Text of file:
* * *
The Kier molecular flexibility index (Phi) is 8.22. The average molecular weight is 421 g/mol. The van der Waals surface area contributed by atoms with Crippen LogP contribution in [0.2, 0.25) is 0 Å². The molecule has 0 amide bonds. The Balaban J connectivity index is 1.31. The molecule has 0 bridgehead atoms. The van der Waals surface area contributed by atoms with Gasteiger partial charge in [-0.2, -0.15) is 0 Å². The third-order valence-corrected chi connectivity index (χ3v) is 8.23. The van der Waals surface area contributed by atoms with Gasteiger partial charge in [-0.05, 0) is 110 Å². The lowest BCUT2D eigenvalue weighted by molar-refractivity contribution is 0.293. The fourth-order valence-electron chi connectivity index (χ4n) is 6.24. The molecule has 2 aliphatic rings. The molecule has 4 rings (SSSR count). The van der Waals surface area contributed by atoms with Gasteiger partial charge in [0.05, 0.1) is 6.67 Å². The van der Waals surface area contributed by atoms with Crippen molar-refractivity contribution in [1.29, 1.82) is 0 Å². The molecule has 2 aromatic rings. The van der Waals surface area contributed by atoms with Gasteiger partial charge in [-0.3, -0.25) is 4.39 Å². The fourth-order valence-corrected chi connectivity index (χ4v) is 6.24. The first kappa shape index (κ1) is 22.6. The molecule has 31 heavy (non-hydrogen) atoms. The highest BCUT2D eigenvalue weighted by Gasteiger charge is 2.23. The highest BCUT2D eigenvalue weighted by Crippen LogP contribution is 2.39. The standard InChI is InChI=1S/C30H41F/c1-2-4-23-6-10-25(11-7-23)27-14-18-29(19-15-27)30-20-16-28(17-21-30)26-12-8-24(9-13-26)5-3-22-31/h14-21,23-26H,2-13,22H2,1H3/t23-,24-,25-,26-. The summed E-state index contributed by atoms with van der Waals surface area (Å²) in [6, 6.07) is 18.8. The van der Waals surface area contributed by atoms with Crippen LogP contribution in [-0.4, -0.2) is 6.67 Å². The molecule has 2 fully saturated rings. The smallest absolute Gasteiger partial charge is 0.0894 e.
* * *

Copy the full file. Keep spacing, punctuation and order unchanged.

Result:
The Kier molecular flexibility index (Phi) is 8.22. The average molecular weight is 421 g/mol. The van der Waals surface area contributed by atoms with Crippen LogP contribution in [0.2, 0.25) is 0 Å². The molecule has 0 amide bonds. The Balaban J connectivity index is 1.31. The molecule has 0 bridgehead atoms. The van der Waals surface area contributed by atoms with Gasteiger partial charge in [-0.2, -0.15) is 0 Å². The third-order valence-corrected chi connectivity index (χ3v) is 8.23. The van der Waals surface area contributed by atoms with Gasteiger partial charge in [-0.05, 0) is 110 Å². The lowest BCUT2D eigenvalue weighted by molar-refractivity contribution is 0.293. The fourth-order valence-electron chi connectivity index (χ4n) is 6.24. The molecule has 2 aliphatic rings. The molecule has 4 rings (SSSR count). The van der Waals surface area contributed by atoms with Gasteiger partial charge in [0.05, 0.1) is 6.67 Å². The van der Waals surface area contributed by atoms with Crippen molar-refractivity contribution in [1.29, 1.82) is 0 Å². The molecule has 2 aromatic rings. The van der Waals surface area contributed by atoms with Gasteiger partial charge in [-0.3, -0.25) is 4.39 Å². The fourth-order valence-corrected chi connectivity index (χ4v) is 6.24. The first kappa shape index (κ1) is 22.6. The molecule has 31 heavy (non-hydrogen) atoms. The highest BCUT2D eigenvalue weighted by Gasteiger charge is 2.23. The highest BCUT2D eigenvalue weighted by Crippen LogP contribution is 2.39. The standard InChI is InChI=1S/C30H41F/c1-2-4-23-6-10-25(11-7-23)27-14-18-29(19-15-27)30-20-16-28(17-21-30)26-12-8-24(9-13-26)5-3-22-31/h14-21,23-26H,2-13,22H2,1H3/t23-,24-,25-,26-. The summed E-state index contributed by atoms with van der Waals surface area (Å²) in [6, 6.07) is 18.8. The van der Waals surface area contributed by atoms with Crippen LogP contribution in [-0.4, -0.2) is 6.67 Å². The molecule has 2 fully saturated rings. The smallest absolute Gasteiger partial charge is 0.0894 e.